Smiley’s hunt for the mole leads him to a rather dingy London drinking club. There he meets Jerry Westerby (Joss Ackland). Westerby is a newspaper reporter who’s done odd jobs for the Circus in the past – such as delivering packages to dead letter drops. “Telephone kiosk, ledge at the top, dump a little package ready for collection.”
Westerby is clearly somebody who enjoys the cloak and dagger aspect of the job, as well as the glamour of operating on the fringes of the intelligence services, athough it seems that his usefulness has come to an end. Possibly his fondness for alcohol is the reason. “Firewater not good for braves. They think I’ll blab, crack up.”
Or it may be because of what he knows about the Jim Prideaux shooting. Westerby was in Czechoslovakia at the time and he learnt that “the Russians moved in on Saturday, it was the day after they got Jim. Russians knew the lot, knew he was coming. They were lying in wait for him. Bad story, you see. Bad for big chief. Bad for tribe.” When Westerby returned to England he told Toby Esterhase, but Toby professed not to believe it, dismissing it as nothing more than drunken ravings.
It’s a lovely cameo from Ackland and Guinness is his usual excellent self. Whilst it’s clear from the outset that Westerby wouldn’t necessarily be Smiley’s first choice as a lunch companion, he’s easily able to tease the information out of the newspaper man. As always, Smiley asks many more questions than he answers – witness the end of lunch, as Westerby wonders exactly what Smiley’s been after. Guinness/Smiley remains inscrutable, offering very little. At one point, rather than commit himself, he smiles – and the camera remains on him as the smile slowly fades away. Tight close-ups (switching between Ackland and Guinness) are used in this scene, very effectively. As they finish their lunch, Westerby muses about Toby Esterhase.
Westerby: Rum chap, Toby Esterhase.
Smiley: But good.
Westerby: God, brilliant! First-rate chap! But rum.
If Smiley has tended to be mostly passive so far, eliciting information rather than sharing it and not expressing too many of his own opinions, then that changes once he confronts Toby. It’s the first time he’s spoken to one of the four suspects and it signals a major turning point in the story.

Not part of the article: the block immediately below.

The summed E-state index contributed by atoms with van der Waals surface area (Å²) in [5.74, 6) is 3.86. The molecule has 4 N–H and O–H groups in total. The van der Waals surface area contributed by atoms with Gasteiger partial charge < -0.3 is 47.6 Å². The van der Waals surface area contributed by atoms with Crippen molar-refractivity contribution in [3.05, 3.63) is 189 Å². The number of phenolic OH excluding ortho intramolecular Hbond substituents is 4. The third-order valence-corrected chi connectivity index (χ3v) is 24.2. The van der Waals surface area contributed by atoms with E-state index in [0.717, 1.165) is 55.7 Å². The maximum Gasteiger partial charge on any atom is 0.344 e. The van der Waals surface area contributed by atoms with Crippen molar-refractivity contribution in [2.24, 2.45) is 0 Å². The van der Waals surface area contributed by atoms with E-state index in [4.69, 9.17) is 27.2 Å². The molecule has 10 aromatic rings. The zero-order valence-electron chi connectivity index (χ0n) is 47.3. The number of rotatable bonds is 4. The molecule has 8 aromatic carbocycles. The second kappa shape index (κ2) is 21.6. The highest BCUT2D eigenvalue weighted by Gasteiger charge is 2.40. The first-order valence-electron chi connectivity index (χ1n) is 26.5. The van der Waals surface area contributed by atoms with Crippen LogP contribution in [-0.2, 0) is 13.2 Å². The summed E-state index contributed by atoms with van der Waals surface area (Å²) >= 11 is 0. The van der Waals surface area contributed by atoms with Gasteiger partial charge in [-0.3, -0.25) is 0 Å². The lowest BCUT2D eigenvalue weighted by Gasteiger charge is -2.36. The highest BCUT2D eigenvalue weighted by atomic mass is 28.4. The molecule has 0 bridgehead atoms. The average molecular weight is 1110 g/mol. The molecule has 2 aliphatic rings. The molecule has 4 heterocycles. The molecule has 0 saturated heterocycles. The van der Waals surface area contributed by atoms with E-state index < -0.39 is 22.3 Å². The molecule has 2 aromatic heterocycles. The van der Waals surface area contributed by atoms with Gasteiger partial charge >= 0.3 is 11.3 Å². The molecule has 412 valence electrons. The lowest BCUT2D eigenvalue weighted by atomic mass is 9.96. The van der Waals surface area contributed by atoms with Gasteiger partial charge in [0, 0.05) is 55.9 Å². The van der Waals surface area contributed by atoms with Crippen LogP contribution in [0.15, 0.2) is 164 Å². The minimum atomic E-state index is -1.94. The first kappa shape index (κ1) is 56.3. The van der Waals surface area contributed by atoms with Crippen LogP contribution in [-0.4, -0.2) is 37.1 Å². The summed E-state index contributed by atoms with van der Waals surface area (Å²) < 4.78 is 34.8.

Toby meets Guillam at a safe house – apparently to see a potential agent – but instead he’s met by George Smiley. Now it’s Smiley who does the majority of the talking, whilst the camera closes in on Toby’s increasingly pained face. Guinness is, once again, excellent, as he’s able to fillet and humiliate Toby – but in the most gentlemanly way.
George Smiley: Ever bought a fake picture, Toby?
Esterhase: I sold a couple once.
Smiley: The more you pay for it, the less inclined you are to doubt its authenticity.
Eventually it becomes clear to Toby that source Merlin, and his London representative Polyakov, has deeply compromised the Circus. He’s desperate to assure Smiley that he knew nothing about it, as well as downplaying his own involvement.
Esterhase: Why pick on the little guy? Why not pick on the big ones? Percy Allenine, Bill Haydon!
Guillam: I thought you were a big guy these days.
Smiley: You’re the perfect choice, Toby: resentful about slow promotion, sharp-witted, fond of money. With you as his agent, Polyakov has a cover story that really sits up and works. The big three give you the little sealed packets of chickenfeed, and Moscow Centre thinks you’re all theirs. The only problem arises when it turns out you’ve been handing Polyakov the crown jewels, and getting Russian chickenfeed in return. If that’s the case, Toby, you’re going to need some pretty good friends. Like us. Gerald’s a Russian mole, of course. And he’s pulled the Circus inside out.
Afterwards, Smiley commiserates with him. “Poor Toby. Yes, I do see, what a dog’s life you must have had running between them all.” It might be just another scene of people sat in a room talking, but in the context of the story it’s riveting stuff. The result is that Smiley’s happy to discount Toby as a suspect, so that leaves the other three.
Now we’re into the endgame. Toby has told Smiley about the location of the safe-house where Polyakov meets the representatives of the Circus. In order to flush out the mole, a crisis needs to be created (so a crash meeting with Polyakov can be called). He sends Ricki Tarr to Paris and instructs him to telex the following message back to London Station. “Have information vital to the safeguarding of the service. Request immediate meeting. Personal.”
One thought on “Tinker Tailor Soldier Spy (BBC 1979). Episode Six”
Westerby was in Czechoslovakia at the time and he learnt that “the Russians moved in on Saturday, it was the day after they got Jim. Russians knew the lot, knew he was coming. They were lying in wait for him. Bad story, you see. Bad for big chief. Bad for tribe.”
Am I right to read that as saying that Prideaux’s mission took place in August 1968?